- Listen more than you talk. It’s easy to fall into the trap of dominating the conversation about the game, especially if you feel like you have a lot to say. But remember you were just watching the game. Your favorite player was in the middle of it. Give her a chance to talk about what she wants to talk about – even if it’s something other than the game. Remember that youths of playing age often have a lot of hormones and other issues to deal with outside of the game. Give them the opportunity to share them – and respect them when they don’t want to share them. They’ll come around. I promise.
- Use the opportunity to talk strategy. One of the ways to keep emotion out of the conversation is to talk strategy rather than performance. For example, a pitcher’s parent can talk about pitch sequences or what can be done to attack a particular type of a hitter such as a slapper – especially if it’s the first time the pitcher faced one. A fielder’s parent can talk about what to do with the ball in certain situations, e.g., the value of going after the lead runner in the infield rather than automatically throwing every ground ball to first. For hitting, parents can talk about being more selective when ahead in the count, or ways to keep calm and focused when the hitter gets behind. Fastpitch softball is a complex game, and it’s impossible to anticipate every situation in practices. The aftermath of a game provides a great opportunity to cover some of them.
- Take a long-term view. Next week there will be another game or tournament with its own new challenges, and the frustrations of this one will forgotten. But the memories of those car rides home – whether they are good or bad – will last forever. Think about the way you want your daughter(s) to remember what it was like to ride home with you when they are long past their playing days.
- Stop for ice cream or another treat now and then. It’s easy to treat your favorite player when her team wins or when she did something great. But sometimes it’s needed even more after a tough loss or a poor performance as this old Lifesavers commercial demonstrates. A little detour to a favorite place might be just the thing to celebrate life’s triumphs or lift the spirits after a defeat – and secure the bond between parents and players.
- Trash the coach. You may not agree with all (or any) of the coach’s decisions or his/her approach to the game, but the car ride home from a game or tournament is not the time to share those opinions. Even if you know your player agrees. Try to decompress without getting into such a volatile issue. If you need to talk about how a coach is managing the game or treating players (especially your own) save it for another day. And if you really feel you can coach the team better – volunteer and prove it.
- Trash her teammates. Yes, #25 may have made three errors in the field and the entire last half of the lineup couldn’t hit water if they fell out of a boat. But it doesn’t do anyone any good for you to talk about it ad nauseum. Team chemistry is critical to high performance, yet it is also quite delicate. Don’t be the person who gets in the way of it. Besides, at least some of the girls you’re talking about may be her friends.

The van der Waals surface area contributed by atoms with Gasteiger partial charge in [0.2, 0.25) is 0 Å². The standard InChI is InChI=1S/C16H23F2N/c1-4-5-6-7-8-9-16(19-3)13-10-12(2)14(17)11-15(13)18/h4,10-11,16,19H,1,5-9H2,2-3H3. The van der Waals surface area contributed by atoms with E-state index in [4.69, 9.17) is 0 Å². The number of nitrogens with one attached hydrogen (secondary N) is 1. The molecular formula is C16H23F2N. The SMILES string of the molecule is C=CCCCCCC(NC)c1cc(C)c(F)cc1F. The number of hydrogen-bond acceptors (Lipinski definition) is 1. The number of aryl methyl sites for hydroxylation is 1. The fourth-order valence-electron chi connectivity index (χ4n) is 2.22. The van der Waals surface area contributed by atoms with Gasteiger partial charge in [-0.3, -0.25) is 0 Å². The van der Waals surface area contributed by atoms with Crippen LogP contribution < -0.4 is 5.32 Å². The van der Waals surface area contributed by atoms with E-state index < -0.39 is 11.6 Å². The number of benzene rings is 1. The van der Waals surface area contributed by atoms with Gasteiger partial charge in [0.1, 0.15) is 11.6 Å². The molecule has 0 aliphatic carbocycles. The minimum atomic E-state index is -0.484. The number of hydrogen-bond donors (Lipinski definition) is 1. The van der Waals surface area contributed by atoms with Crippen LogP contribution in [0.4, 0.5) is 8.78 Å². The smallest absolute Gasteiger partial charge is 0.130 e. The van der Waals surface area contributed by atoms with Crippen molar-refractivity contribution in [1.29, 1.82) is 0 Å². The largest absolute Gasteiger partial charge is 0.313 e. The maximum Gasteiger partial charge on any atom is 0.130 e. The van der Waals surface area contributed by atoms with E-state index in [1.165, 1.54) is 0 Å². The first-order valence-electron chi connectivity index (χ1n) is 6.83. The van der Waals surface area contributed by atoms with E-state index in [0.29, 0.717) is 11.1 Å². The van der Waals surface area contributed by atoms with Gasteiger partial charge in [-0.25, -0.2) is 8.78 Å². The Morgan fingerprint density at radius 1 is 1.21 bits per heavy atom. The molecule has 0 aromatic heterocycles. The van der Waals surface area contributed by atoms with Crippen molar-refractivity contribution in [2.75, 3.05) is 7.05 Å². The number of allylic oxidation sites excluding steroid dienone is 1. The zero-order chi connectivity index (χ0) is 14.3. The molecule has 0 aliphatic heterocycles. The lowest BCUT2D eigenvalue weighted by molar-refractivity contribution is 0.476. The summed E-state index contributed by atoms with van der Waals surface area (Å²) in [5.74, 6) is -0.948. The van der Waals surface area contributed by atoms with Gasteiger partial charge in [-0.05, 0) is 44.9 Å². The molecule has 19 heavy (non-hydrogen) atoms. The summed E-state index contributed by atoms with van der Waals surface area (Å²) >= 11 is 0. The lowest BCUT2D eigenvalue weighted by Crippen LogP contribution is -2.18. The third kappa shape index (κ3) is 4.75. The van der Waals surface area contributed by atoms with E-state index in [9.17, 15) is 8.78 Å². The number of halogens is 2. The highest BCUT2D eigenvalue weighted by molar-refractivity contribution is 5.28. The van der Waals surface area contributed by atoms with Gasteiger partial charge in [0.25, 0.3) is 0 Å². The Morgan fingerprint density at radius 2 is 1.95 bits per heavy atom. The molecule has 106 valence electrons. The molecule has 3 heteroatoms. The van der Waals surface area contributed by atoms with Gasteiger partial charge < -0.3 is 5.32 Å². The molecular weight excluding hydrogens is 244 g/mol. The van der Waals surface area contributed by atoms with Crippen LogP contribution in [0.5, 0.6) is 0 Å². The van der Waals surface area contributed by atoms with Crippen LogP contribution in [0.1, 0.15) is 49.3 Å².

- Trash the umpires. As a group, umpires make easy targets for our anger and frustration. Yet the reality is (with very rare exceptions) the umpires aren’t out to “get” your player or your team. In 99% of the cases they couldn’t care less about who wins or what the outcome of a particular play is. Beyond that, no game outcome ever comes down to a single umpire’s call, because if your team had been up 11-0 no one would have cared about a blown call. They had ample opportunity to take the umpires out of it and didn’t. If you’re unhappy about the quality of officiating in your area don’t complain. Put in the work, get your certification, and DO something about it.
- Belittle or become hyper-critical of your player. It’s tough enough to be a young person these days, especially with all the expectations placed on them and all the pressures from coaches and outside factors such as social media. The last thing they need is one of the people they trust the most – you – adding to it when they are already feeling vulnerable and perhaps raw and exposed. This doesn’t just apply to the car ride home, by the way, it’s good advice for any time.
- Take it all too seriously. It may seem like life or death when you’re in the middle of it. But it’s really not. Fastpitch softball is a game, and games are supposed to be fun. Remember that and the car ride home will be a whole lot more enjoyable.
Photo by Taras Makarenko on Pexels.com
As an instructor who is mostly teaching lessons while my students are out playing, one of the greatest innovations in softball in the last 10 years is GameChanger.
(I say this despite the fact that I used to used iScore when I was coaching teams. Both are similar, but like VHS v Beta back in the VCR days, there is a clear winner in the battle for dominance among the masses.)
The beauty of GameChanger et. al. is that when you can’t be at the ballpark you can still keep up on what’s happening during the game. Or after.
(If am not teaching a lesson at the moment and my students are doing well I like to watch in real time. If they are struggling I am old school superstitious enough to believe I’m jinxing them and will check out the final box score later.)
Of course, as the short story The Monkey’s Paw (and the later Bruce Springsteen song) says, with every wish comes a curse.
In the case of GameChanger the curse is that the report you see doesn’t always tell the whole story. Or even an accurate one.
The challenge is that the person keeping score in GameChanger often is a volunteer, usually a parent, frequently a parent who missed the parent meeting and thus got stuck with the job instead of getting to do something simpler like line up hotels for away tournaments or convince the league’s governing board that softball girls deserve to have their fields lined and dragged for games, just like the boys’ baseball teams do.